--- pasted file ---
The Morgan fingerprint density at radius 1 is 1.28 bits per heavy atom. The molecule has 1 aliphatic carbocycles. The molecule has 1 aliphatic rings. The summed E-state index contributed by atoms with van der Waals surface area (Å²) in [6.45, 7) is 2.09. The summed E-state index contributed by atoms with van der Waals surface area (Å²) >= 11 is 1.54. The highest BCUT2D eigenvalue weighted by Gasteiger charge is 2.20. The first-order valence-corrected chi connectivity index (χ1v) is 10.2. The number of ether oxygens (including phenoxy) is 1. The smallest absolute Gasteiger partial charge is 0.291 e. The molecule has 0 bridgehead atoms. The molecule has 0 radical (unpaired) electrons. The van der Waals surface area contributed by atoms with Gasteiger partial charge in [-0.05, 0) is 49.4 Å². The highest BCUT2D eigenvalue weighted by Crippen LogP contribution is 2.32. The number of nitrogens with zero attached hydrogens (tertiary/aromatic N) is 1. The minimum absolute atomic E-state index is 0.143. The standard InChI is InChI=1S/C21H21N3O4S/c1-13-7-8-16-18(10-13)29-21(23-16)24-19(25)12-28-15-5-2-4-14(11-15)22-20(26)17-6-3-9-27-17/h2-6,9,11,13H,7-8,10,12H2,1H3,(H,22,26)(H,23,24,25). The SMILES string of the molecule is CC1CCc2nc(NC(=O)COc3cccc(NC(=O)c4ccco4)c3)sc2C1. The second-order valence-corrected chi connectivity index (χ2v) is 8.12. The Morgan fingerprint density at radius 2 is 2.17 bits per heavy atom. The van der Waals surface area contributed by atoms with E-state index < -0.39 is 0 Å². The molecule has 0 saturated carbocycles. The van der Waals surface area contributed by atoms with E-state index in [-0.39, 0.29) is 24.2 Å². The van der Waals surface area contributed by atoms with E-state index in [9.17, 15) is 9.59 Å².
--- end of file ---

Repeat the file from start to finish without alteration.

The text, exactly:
The Morgan fingerprint density at radius 1 is 1.28 bits per heavy atom. The molecule has 1 aliphatic carbocycles. The molecule has 1 aliphatic rings. The summed E-state index contributed by atoms with van der Waals surface area (Å²) in [6.45, 7) is 2.09. The summed E-state index contributed by atoms with van der Waals surface area (Å²) >= 11 is 1.54. The highest BCUT2D eigenvalue weighted by Gasteiger charge is 2.20. The first-order valence-corrected chi connectivity index (χ1v) is 10.2. The number of ether oxygens (including phenoxy) is 1. The smallest absolute Gasteiger partial charge is 0.291 e. The molecule has 0 bridgehead atoms. The molecule has 0 radical (unpaired) electrons. The van der Waals surface area contributed by atoms with Gasteiger partial charge in [-0.05, 0) is 49.4 Å². The highest BCUT2D eigenvalue weighted by Crippen LogP contribution is 2.32. The number of nitrogens with zero attached hydrogens (tertiary/aromatic N) is 1. The minimum absolute atomic E-state index is 0.143. The standard InChI is InChI=1S/C21H21N3O4S/c1-13-7-8-16-18(10-13)29-21(23-16)24-19(25)12-28-15-5-2-4-14(11-15)22-20(26)17-6-3-9-27-17/h2-6,9,11,13H,7-8,10,12H2,1H3,(H,22,26)(H,23,24,25). The SMILES string of the molecule is CC1CCc2nc(NC(=O)COc3cccc(NC(=O)c4ccco4)c3)sc2C1. The second-order valence-corrected chi connectivity index (χ2v) is 8.12. The Morgan fingerprint density at radius 2 is 2.17 bits per heavy atom. The van der Waals surface area contributed by atoms with E-state index < -0.39 is 0 Å². The molecule has 0 saturated carbocycles. The van der Waals surface area contributed by atoms with E-state index in [-0.39, 0.29) is 24.2 Å². The van der Waals surface area contributed by atoms with E-state index in [9.17, 15) is 9.59 Å².